Being a new mum is hard bloody work at the best of times. From feeding to working, mums are pretty much superheroes. Being a mum can also be quite stressful, with so many people feeling judged and ridiculed by their peers.
This poses the question: do we feel more judged than our own mums did? The short answer, according to a new study, is yes, we absolutely do.
The research, which was published in the journal of Families, Relationships and Societies, explored the issue of judgement through interviews of six mum and grandmother pairs in Wales.
"Intergenerational research with mother–grandmother dyads suggests that the intensity of the gaze directed towards mothers has increased in recent decades," the authors of the research said, which is something that many of us can relate to.
The research also honed in on something we know all too well: "How good a mother is, has come to be measured by whether she breastfeeds, and the use of infant formula has been reconciled as 'somehow symptomatic of a woman's failure as a mother."
"Feelings of being watched, evaluated and judged, with some direct experiences of being questioned by strangers, were centralised in many of the participants' reflections," the researchers wrote, and we totally get it.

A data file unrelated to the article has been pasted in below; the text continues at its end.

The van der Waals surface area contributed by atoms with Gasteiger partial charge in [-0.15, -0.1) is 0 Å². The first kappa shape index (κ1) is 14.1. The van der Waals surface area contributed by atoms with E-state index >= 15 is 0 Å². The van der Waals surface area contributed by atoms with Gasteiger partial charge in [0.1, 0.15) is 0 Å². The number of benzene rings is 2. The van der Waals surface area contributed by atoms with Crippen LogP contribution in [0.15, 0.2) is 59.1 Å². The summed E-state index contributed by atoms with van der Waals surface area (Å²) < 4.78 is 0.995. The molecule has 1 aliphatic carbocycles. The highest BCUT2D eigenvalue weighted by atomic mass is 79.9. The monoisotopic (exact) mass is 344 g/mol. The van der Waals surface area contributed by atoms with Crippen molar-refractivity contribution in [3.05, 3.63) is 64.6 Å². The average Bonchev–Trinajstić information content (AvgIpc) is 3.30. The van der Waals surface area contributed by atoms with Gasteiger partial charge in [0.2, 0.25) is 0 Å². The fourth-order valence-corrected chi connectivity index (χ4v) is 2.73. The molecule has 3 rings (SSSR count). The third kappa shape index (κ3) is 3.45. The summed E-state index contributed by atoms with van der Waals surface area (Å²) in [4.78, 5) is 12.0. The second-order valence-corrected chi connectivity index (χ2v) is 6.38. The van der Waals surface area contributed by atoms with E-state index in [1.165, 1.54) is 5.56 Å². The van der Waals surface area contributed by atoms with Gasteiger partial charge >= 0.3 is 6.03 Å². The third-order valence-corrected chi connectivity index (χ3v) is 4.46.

One new mum, Tanya, shared an experience of a waiter in a restaurant acting "like the kinda food police" during her pregnancy, refusing to serve her certain items, as if he was some sort of "pregnancy expert". Her experience was in "stark contrast" to her own mother, Diane's, pregnancy years earlier.
"It's just totally different. People try and police your behaviour. When I was pregnant - when no one cared - you could have asked for any food or drink; I never got stopped having anything," said Tanya's mum.
The research highlighted "a significant intergenerational shift, where pregnancy has become experienced as a public, as opposed to private, phenomenon".
The differences in pressures faced by new mums were evident in discussions around feeding.
"I don't think there should be so much pressure for mums to breastfeed and then feel guilty about it," said Tanya. Diana, who exclusively formula fed her babies, didn't feel any amount of scrutiny when raising her children.
Ultimately, ladies, we're all doing the best we can, so let's support each other rather than judge each other.